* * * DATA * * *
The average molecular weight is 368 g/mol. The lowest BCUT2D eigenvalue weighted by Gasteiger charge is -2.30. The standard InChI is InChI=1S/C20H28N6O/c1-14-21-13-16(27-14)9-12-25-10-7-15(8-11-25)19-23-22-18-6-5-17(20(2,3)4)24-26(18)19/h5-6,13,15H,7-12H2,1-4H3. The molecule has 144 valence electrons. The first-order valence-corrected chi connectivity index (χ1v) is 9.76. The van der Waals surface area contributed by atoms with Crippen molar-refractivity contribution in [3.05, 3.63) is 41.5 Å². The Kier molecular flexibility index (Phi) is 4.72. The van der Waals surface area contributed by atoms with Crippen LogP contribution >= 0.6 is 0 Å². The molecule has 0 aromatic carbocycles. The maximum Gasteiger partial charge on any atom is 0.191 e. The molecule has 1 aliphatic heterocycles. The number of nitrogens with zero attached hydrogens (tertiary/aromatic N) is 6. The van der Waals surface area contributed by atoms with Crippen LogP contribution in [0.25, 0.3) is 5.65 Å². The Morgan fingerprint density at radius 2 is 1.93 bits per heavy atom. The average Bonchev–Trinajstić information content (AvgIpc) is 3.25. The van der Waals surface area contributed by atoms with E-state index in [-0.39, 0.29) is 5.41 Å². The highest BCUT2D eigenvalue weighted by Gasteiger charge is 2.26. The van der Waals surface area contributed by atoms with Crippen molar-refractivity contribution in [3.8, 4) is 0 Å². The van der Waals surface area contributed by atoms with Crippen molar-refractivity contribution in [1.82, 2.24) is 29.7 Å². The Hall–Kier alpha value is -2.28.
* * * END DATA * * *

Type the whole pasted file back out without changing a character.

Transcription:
The average molecular weight is 368 g/mol. The lowest BCUT2D eigenvalue weighted by Gasteiger charge is -2.30. The standard InChI is InChI=1S/C20H28N6O/c1-14-21-13-16(27-14)9-12-25-10-7-15(8-11-25)19-23-22-18-6-5-17(20(2,3)4)24-26(18)19/h5-6,13,15H,7-12H2,1-4H3. The molecule has 144 valence electrons. The first-order valence-corrected chi connectivity index (χ1v) is 9.76. The van der Waals surface area contributed by atoms with Crippen molar-refractivity contribution in [3.05, 3.63) is 41.5 Å². The Kier molecular flexibility index (Phi) is 4.72. The van der Waals surface area contributed by atoms with Crippen LogP contribution >= 0.6 is 0 Å². The molecule has 0 aromatic carbocycles. The maximum Gasteiger partial charge on any atom is 0.191 e. The molecule has 1 aliphatic heterocycles. The number of nitrogens with zero attached hydrogens (tertiary/aromatic N) is 6. The van der Waals surface area contributed by atoms with Crippen LogP contribution in [0.25, 0.3) is 5.65 Å². The Morgan fingerprint density at radius 2 is 1.93 bits per heavy atom. The average Bonchev–Trinajstić information content (AvgIpc) is 3.25. The van der Waals surface area contributed by atoms with E-state index in [-0.39, 0.29) is 5.41 Å². The highest BCUT2D eigenvalue weighted by Gasteiger charge is 2.26. The van der Waals surface area contributed by atoms with Crippen molar-refractivity contribution in [3.8, 4) is 0 Å². The van der Waals surface area contributed by atoms with Crippen molar-refractivity contribution in [1.82, 2.24) is 29.7 Å². The Hall–Kier alpha value is -2.28.